September is Sexual Health Awareness Month! To celebrate, wisp is turning up the volume on conversations about sexual health by featuring some of our favorite topics and the sexperts who know them best.
Sexual health isn’t just about treating and preventing STIs, getting tested regularly, and staying on top of your birth control — it’s also about staying healthy mentally and emotionally, and ensuring that your sex life stays satisfying and fulfilling. No one knows this better than sex workers, people who offer sexual services and/or performances for a living. Knowing how to care for yourself and your sexual health is extra important when sex is a vital source of your income (and a source of personal happiness!). We asked 3 sex workers about how they take care of their health and balance their personal priorities with their jobs — sometimes it’s just about letting your fellow strippers catch you when you fall (literally).
Emerencz Merkle (their/their)
Emerencz Merkle probably isn’t the person you picture when you imagine a pornstar. They are a 29 year old non-binary Cree / Hungarian multi-disciplinary artist and sex worker hailing from Vancouver, who also just so happens to be the founder of Q-Rated, the first ever ethical queer focused porn initiative. Q-Rated prioritizes the representation of marginalized identities, like people of color and disabled folks, and also showcases those safe-sex practices that aren’t often seen on screen in mainstream porn: think, consent, boundaries, and communication. If that wasn’t enough of an undertaking, Emerencz is also the co-founder of OBSKUR MUSIC, a queer* / POC / women focused techno record label and digital radio.
Being a groundbreaking pioneer is a lot to handle, so we asked Emerencz how they prioritize their health with everything else they’ve got going on.
“Self care is vital to being able to do this job. Since most of us are doing energy work on top of sex work, we have to be able to create almost like a force field when we enter the space, so that we are not bringing it home with us.Since I also do online sex work, it’s important for me to have my morning routine before going on my social media or answer messages. I’ll stretch, do yoga, make a lovely breakfast, and then turn my phone on for the day. Boundaries from clients and on how much time you work within this field is incredibly conducive to your mental health and will allow you longevity within the industry.”
Geo is a stripper, musician, and writer in Brooklyn, NY (click the link to see an incredible username 👀 ). They have found that learning to listen to their body and honoring its needs has been key to taking care of themselves and their health.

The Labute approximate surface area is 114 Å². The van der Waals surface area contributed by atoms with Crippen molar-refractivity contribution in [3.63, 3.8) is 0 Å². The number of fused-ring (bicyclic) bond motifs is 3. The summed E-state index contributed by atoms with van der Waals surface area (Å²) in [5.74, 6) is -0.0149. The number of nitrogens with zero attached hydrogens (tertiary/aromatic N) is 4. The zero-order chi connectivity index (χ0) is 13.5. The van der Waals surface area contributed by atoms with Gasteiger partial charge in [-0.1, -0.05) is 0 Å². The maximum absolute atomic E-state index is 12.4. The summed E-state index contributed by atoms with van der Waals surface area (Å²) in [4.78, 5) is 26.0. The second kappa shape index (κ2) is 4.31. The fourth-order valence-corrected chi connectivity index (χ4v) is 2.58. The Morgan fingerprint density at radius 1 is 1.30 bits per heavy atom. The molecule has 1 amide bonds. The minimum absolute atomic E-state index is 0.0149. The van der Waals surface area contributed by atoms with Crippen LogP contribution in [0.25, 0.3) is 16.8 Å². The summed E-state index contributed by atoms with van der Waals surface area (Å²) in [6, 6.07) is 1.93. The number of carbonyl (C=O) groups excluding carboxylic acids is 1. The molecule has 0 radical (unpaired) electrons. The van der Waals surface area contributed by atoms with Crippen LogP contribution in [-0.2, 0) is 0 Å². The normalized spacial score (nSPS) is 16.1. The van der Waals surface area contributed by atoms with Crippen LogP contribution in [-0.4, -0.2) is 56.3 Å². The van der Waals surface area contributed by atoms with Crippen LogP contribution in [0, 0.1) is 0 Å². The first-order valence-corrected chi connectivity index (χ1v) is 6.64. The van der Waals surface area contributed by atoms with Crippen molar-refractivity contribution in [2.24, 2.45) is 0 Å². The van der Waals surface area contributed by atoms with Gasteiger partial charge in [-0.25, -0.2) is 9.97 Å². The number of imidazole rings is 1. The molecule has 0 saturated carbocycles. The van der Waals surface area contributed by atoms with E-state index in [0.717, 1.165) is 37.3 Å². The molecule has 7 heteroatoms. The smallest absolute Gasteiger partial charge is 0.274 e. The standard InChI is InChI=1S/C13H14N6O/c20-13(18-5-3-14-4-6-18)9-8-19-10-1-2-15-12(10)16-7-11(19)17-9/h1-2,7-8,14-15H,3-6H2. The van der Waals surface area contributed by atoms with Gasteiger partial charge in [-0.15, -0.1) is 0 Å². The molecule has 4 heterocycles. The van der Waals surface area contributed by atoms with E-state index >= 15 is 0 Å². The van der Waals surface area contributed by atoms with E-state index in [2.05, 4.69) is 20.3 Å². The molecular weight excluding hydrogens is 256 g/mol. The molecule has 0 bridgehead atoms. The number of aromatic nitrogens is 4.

“I like to treat my sexual body like any other part of my system that needs regular attention (think therapy for your head, good diet for the stomach, and so on). Of course, getting tested regularly is important, but more than that, checking in with what my sexual body wants and needs at a particular moment in time.”
As an industry insider, Geo has noticed that many of their fellow sex workers also practice this kind of listening and are in tune with their bodies and their needs in a way many other people aren’t. Geo describes intuition as a means of survival.
“This industry is incredibly diverse as far as folks’ backgrounds, experiences, lifestyles, etc. are concerned, so I was really taken aback by how many sex workers across the board have a very sincere and expanding ability to be intuitive and thoughtful with their practice. It makes a ton of sense why this is the case — it’s not only a means of survival to really focus on one’s sensitivity in this world, but it’s also a radical way of taking back certain realms of divine femininity that have long been damned by society.”
Elle Stanger (she/they)
Sometimes the best thing you can do for your health is to lean on friends for support. Elle Stanger is a stripper and an AASECT Certified sex educator and co-chair of the Oregon Sex Worker’s Committee based out of Portland, Oregon who found her coworkers to be an important source of support during her pregnancy.
“When I was pregnant with my daughter all of the other stripper co-workers were very protective of me, asking if I’d verified with my doctor if it was safe for me to be doing upside-down pole tricks. (It was, for me: my doctor recommended that I keep doing what felt comfortable and to not try to learn any new moves.)Nobody knew I was pregnant and I worked until 17 weeks. All of us strippers were doing a stage dance for a bachelor party and I almost rolled off his lap and three strippers stopped to catch me. It was adorable.”
We couldn’t agree more, Elle. 🥰